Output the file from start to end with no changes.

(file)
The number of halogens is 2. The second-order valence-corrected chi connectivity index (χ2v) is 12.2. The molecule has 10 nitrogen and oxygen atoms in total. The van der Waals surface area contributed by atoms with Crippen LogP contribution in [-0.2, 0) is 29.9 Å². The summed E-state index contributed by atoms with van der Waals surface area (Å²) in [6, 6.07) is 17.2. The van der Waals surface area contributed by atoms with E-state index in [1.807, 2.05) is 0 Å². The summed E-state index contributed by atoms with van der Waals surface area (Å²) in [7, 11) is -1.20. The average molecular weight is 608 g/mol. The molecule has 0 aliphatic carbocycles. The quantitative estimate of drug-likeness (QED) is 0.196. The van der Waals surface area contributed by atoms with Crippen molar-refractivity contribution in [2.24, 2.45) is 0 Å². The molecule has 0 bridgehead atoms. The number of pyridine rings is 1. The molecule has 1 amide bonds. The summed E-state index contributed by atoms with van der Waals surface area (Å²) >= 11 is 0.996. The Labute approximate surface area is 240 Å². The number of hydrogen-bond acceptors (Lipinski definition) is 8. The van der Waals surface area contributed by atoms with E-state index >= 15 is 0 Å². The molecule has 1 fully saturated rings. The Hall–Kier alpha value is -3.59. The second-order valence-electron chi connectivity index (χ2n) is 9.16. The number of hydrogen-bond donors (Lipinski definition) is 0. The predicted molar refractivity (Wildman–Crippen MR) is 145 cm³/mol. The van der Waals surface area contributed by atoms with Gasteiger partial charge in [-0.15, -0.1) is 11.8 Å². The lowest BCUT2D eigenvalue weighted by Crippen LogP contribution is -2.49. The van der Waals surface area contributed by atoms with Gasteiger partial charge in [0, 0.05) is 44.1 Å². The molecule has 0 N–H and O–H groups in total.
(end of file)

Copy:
The number of halogens is 2. The second-order valence-corrected chi connectivity index (χ2v) is 12.2. The molecule has 10 nitrogen and oxygen atoms in total. The van der Waals surface area contributed by atoms with Crippen LogP contribution in [-0.2, 0) is 29.9 Å². The summed E-state index contributed by atoms with van der Waals surface area (Å²) in [6, 6.07) is 17.2. The van der Waals surface area contributed by atoms with E-state index in [1.807, 2.05) is 0 Å². The summed E-state index contributed by atoms with van der Waals surface area (Å²) in [7, 11) is -1.20. The average molecular weight is 608 g/mol. The molecule has 0 aliphatic carbocycles. The quantitative estimate of drug-likeness (QED) is 0.196. The van der Waals surface area contributed by atoms with Crippen molar-refractivity contribution in [2.24, 2.45) is 0 Å². The molecule has 0 bridgehead atoms. The number of pyridine rings is 1. The molecule has 1 amide bonds. The summed E-state index contributed by atoms with van der Waals surface area (Å²) >= 11 is 0.996. The Labute approximate surface area is 240 Å². The number of hydrogen-bond acceptors (Lipinski definition) is 8. The van der Waals surface area contributed by atoms with E-state index >= 15 is 0 Å². The molecule has 1 fully saturated rings. The Hall–Kier alpha value is -3.59. The second-order valence-electron chi connectivity index (χ2n) is 9.16. The number of hydrogen-bond donors (Lipinski definition) is 0. The predicted molar refractivity (Wildman–Crippen MR) is 145 cm³/mol. The van der Waals surface area contributed by atoms with Gasteiger partial charge in [-0.15, -0.1) is 11.8 Å². The lowest BCUT2D eigenvalue weighted by Crippen LogP contribution is -2.49. The van der Waals surface area contributed by atoms with Gasteiger partial charge in [0, 0.05) is 44.1 Å². The molecule has 0 N–H and O–H groups in total.